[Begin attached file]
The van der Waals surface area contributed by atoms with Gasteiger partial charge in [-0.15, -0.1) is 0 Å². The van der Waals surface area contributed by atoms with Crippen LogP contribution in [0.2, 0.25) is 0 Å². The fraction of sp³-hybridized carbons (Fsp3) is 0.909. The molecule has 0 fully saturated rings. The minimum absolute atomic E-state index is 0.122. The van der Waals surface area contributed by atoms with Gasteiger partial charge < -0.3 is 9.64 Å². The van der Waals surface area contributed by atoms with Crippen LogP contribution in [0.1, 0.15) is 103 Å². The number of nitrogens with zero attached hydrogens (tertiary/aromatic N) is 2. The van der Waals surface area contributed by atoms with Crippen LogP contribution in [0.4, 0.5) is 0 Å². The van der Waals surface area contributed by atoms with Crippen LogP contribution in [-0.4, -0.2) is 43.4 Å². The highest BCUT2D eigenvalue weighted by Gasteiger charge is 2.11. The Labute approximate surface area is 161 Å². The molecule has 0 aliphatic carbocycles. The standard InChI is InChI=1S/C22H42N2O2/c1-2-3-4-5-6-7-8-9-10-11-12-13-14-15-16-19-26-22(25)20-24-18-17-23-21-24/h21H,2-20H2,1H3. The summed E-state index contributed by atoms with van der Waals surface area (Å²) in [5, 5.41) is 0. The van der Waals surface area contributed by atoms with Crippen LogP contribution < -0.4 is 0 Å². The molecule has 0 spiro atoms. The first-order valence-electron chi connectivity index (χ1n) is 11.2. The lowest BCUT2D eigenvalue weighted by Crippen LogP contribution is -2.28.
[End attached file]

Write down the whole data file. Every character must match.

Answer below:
The van der Waals surface area contributed by atoms with Gasteiger partial charge in [-0.15, -0.1) is 0 Å². The van der Waals surface area contributed by atoms with Crippen LogP contribution in [0.2, 0.25) is 0 Å². The fraction of sp³-hybridized carbons (Fsp3) is 0.909. The molecule has 0 fully saturated rings. The minimum absolute atomic E-state index is 0.122. The van der Waals surface area contributed by atoms with Gasteiger partial charge < -0.3 is 9.64 Å². The van der Waals surface area contributed by atoms with Crippen LogP contribution in [0.1, 0.15) is 103 Å². The number of nitrogens with zero attached hydrogens (tertiary/aromatic N) is 2. The van der Waals surface area contributed by atoms with Crippen LogP contribution in [0.4, 0.5) is 0 Å². The van der Waals surface area contributed by atoms with Crippen LogP contribution in [-0.4, -0.2) is 43.4 Å². The highest BCUT2D eigenvalue weighted by Gasteiger charge is 2.11. The Labute approximate surface area is 161 Å². The molecule has 0 aliphatic carbocycles. The standard InChI is InChI=1S/C22H42N2O2/c1-2-3-4-5-6-7-8-9-10-11-12-13-14-15-16-19-26-22(25)20-24-18-17-23-21-24/h21H,2-20H2,1H3. The summed E-state index contributed by atoms with van der Waals surface area (Å²) in [5, 5.41) is 0. The van der Waals surface area contributed by atoms with Crippen LogP contribution < -0.4 is 0 Å². The molecule has 0 spiro atoms. The first-order valence-electron chi connectivity index (χ1n) is 11.2. The lowest BCUT2D eigenvalue weighted by Crippen LogP contribution is -2.28.